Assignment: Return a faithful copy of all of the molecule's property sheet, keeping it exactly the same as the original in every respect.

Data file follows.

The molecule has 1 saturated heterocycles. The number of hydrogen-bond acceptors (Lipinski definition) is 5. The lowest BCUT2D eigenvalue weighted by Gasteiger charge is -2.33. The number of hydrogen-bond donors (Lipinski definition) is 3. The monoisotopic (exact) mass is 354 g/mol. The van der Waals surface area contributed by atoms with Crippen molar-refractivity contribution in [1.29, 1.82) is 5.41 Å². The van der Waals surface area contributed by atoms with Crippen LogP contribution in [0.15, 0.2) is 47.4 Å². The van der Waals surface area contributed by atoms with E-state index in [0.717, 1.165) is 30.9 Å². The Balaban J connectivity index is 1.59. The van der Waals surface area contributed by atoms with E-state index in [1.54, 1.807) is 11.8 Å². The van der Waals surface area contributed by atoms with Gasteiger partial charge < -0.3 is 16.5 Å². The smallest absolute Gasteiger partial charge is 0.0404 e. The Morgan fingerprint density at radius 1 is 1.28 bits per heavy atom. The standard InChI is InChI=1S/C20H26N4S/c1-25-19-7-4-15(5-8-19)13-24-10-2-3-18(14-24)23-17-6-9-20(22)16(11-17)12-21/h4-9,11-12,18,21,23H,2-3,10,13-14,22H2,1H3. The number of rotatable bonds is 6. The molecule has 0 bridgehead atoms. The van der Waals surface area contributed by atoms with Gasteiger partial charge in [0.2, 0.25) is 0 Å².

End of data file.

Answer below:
The molecule has 1 saturated heterocycles. The number of hydrogen-bond acceptors (Lipinski definition) is 5. The lowest BCUT2D eigenvalue weighted by Gasteiger charge is -2.33. The number of hydrogen-bond donors (Lipinski definition) is 3. The monoisotopic (exact) mass is 354 g/mol. The van der Waals surface area contributed by atoms with Crippen molar-refractivity contribution in [1.29, 1.82) is 5.41 Å². The van der Waals surface area contributed by atoms with Crippen LogP contribution in [0.15, 0.2) is 47.4 Å². The van der Waals surface area contributed by atoms with E-state index in [0.717, 1.165) is 30.9 Å². The Balaban J connectivity index is 1.59. The van der Waals surface area contributed by atoms with E-state index in [1.54, 1.807) is 11.8 Å². The van der Waals surface area contributed by atoms with Gasteiger partial charge < -0.3 is 16.5 Å². The smallest absolute Gasteiger partial charge is 0.0404 e. The Morgan fingerprint density at radius 1 is 1.28 bits per heavy atom. The standard InChI is InChI=1S/C20H26N4S/c1-25-19-7-4-15(5-8-19)13-24-10-2-3-18(14-24)23-17-6-9-20(22)16(11-17)12-21/h4-9,11-12,18,21,23H,2-3,10,13-14,22H2,1H3. The number of rotatable bonds is 6. The molecule has 0 bridgehead atoms. The van der Waals surface area contributed by atoms with Gasteiger partial charge in [0.2, 0.25) is 0 Å².